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Principals Cut Recess Time [Schools Want More Time For Instruction]
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Posted on 03/25/2006 5:49:06 PM PST by ChessMan

Principals Cut Recess Time Schools Want More Time For Instruction

POSTED: 5:52 pm EST March 23, 2006 UPDATED: 11:15 pm EST March 23, 2006

FALL RIVER, Mass. -- Two elementary schools in Fall River have decided to eliminate morning recess to give kids more time to study.

NBC 10's Larry Estepa talked to parents who call that decision a mistake.

"I absolutely believe they should have recess. I'm a liaison for the school, and I'm the one who's advocating for recess," said Kathy King, a parent of a third-grader.

Fall River Superintendent Nicholas Fischer said some of his principals decided to eliminate morning recess.

"I think what the principals are trying to balance is learning time versus relaxation time," Fischer said.

Fischer said he lets his principals decide how best to use recess. He said it would vary from school to school, even grade to grade, to let students get the best out of it.

"It's up to them," he said.

So far, only two principals, including the principal at Small Elementary, trumped recess with more time in class.

Students at Small still get recess after lunch.

"Just to run around get some energy out. Then they can go back to thinking," Carrie Jarabek, a parent, said.

But with standardized test standards staring down at them, teachers want more time to develop skills.

"There are clearly increased pressures on teachers and principals to make the best use of all learning time," Fischer said.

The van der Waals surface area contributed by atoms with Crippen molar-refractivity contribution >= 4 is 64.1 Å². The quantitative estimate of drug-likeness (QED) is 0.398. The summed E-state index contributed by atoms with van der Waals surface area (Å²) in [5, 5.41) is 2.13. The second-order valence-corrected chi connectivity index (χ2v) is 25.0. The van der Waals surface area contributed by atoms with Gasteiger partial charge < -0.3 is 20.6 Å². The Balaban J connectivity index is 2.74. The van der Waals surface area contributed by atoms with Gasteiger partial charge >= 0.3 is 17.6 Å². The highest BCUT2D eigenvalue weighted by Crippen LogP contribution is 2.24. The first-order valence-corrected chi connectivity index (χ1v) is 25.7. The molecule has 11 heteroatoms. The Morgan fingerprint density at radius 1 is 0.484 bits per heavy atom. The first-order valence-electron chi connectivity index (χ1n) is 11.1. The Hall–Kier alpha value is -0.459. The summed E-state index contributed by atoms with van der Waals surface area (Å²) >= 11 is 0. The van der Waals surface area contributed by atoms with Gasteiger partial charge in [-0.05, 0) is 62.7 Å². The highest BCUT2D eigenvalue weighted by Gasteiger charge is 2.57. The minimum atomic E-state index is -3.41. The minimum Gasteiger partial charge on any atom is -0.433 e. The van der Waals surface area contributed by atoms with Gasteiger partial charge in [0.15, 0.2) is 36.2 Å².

Parents argue kids don't get enough exercise, especially after school.

"Nowadays, they go home and stay in the house, watch TV, play the video games," said Teresa Pimental, the mother of a fourth-grader.

Which adds to a problem that school recess alone can't solve.

"Recess isn't necessarily exercise for all kids," Fischer said.

Fischer said they need to get more of that at home.

"I'm a mother that's at home. I make sure she gets outside as often as possible," parent Taryn Camara said.


TOPICS: Education; Local News
KEYWORDS: playground; recess

1 posted on 03/25/2006 5:49:08 PM PST by ChessMan
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To: ChessMan

Recess is the one time during school hours when the kids don't get indoctrinated and may actually learn something.


2 posted on 03/25/2006 5:52:01 PM PST by CROSSHIGHWAYMAN (Toon Town, Iran...........where reality is the real fantasy.)
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To: ChessMan
Stop correcting homework in class - teacher correct it after school - no need for teacher to leave school at 2, 2:30.

Stop teaching classes in things that are the parents prerogative - ie, AIDS to 5 year olds and up.

Kids need fresh air, sun, and exercise to replentish body and brain with oxygen and to combat rising obesity rates....on and on

3 posted on 03/25/2006 5:55:29 PM PST by maine-iac7 ("...BUT YOU CAN'T FOOL ALL THE PEOPLE ALL THE TIME." Lincoln)
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To: ChessMan

What happened to the kiddy obesity epidemic? Cutting out some more of exercise ought to take care of that.


4 posted on 03/25/2006 5:57:46 PM PST by CindyDawg
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To: ChessMan